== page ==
SAN FRANCISCO -- Chiron Corp. said yesterday its board of directors accepted a sweetened $5.1 billion takeover offer from the Swiss drug giant Novartis AG, which vowed to ''turn around" the beleaguered flu-shot maker.
Novartis already owns 42 percent of Chiron, which touched off a public-health crisis in the United States last year when it failed to deliver half of the nation's expected stockpile of flu vaccine.
Chiron, which is based in Emeryville, Calif., had rejected a previous offer of $4.5 billion, or $40 a share, as inadequate.
The improved bid of $45 a share represent a 23 percent premium to Chiron's closing price on Aug. 31, the last trading day before Novartis's original bid.
The deal must still be approved by regulators and a majority of the stock holders of the 113 million outstanding shares Novartis doesn't own.
Chiron's directors who don't have ties to Novartis recommended shareholders approve the deal.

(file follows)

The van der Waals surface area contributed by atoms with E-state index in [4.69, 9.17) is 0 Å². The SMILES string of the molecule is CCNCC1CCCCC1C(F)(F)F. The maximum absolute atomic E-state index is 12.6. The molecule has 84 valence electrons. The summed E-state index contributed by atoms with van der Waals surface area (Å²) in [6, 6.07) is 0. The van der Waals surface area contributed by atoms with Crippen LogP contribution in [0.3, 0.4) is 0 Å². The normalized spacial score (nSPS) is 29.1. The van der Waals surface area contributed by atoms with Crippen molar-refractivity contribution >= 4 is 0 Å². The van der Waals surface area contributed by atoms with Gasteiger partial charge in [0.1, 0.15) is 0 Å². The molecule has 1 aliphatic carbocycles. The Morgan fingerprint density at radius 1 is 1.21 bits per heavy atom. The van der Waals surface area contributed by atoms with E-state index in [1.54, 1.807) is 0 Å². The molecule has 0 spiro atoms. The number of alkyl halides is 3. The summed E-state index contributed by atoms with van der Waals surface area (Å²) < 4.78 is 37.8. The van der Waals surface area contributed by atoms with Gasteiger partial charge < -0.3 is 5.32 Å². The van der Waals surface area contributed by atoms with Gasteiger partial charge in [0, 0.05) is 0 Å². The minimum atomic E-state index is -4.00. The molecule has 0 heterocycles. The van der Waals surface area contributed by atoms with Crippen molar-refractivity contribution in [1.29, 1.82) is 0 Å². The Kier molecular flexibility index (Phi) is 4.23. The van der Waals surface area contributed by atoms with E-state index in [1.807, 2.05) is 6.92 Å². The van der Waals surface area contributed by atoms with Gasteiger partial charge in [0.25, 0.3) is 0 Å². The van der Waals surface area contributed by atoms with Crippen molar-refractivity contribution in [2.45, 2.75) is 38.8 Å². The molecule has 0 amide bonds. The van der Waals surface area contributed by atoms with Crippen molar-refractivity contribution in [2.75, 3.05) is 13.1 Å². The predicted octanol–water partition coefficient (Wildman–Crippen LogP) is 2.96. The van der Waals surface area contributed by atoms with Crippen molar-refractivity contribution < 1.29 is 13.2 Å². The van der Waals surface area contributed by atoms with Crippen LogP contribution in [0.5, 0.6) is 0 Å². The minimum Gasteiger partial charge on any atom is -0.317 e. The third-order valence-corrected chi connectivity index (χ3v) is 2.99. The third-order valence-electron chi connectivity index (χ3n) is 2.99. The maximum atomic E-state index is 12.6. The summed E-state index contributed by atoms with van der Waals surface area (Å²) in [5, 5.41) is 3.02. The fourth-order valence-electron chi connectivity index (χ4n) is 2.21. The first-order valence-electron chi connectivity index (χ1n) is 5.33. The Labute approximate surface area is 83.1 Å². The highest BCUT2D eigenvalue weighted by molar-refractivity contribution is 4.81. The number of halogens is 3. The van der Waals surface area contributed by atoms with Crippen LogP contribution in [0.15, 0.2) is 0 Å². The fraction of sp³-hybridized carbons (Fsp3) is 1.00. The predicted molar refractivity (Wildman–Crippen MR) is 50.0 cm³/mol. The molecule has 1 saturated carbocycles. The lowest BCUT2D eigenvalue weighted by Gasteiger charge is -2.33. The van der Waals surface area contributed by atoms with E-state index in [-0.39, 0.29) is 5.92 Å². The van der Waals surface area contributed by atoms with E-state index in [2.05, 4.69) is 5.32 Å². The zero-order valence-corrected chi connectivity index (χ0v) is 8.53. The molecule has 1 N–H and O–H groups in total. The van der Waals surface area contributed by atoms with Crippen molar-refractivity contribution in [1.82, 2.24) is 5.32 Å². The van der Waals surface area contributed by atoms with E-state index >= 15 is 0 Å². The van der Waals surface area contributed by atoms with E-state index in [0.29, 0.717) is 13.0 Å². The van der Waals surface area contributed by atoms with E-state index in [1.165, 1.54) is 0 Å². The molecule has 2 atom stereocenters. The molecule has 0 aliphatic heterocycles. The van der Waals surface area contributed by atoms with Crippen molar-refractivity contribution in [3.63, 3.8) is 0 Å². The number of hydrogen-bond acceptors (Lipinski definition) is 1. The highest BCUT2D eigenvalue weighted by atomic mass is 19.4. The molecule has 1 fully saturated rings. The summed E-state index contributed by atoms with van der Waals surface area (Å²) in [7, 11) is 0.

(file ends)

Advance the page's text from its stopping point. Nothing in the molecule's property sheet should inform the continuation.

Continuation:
Analysts said Novartis is buying Chiron for two major reasons: It wants to protect a sizable investment and the once-sleepy vaccine market is heating up because of global concerns about a bird-flu pandemic.
''Certainly, given all of Chiron's woes over the last 18 months, it makes good sense for Novartis to protect one of its largest investments," said Jennifer Chao, a Deutsche Bank analyst. ''It also gives Novartis exposure to one of the fastest growing markets in the pharmaceutical industry."
Chiron chief executive Howard Pien said he expects the deal to close in the first half of 2006.
Chiron's stock rose 74 cents to close at $44.14 on the Nasdaq Stock Market yesterday. US shares of Novartis rose 42 cents to $53.82 on the New York Stock Exchange.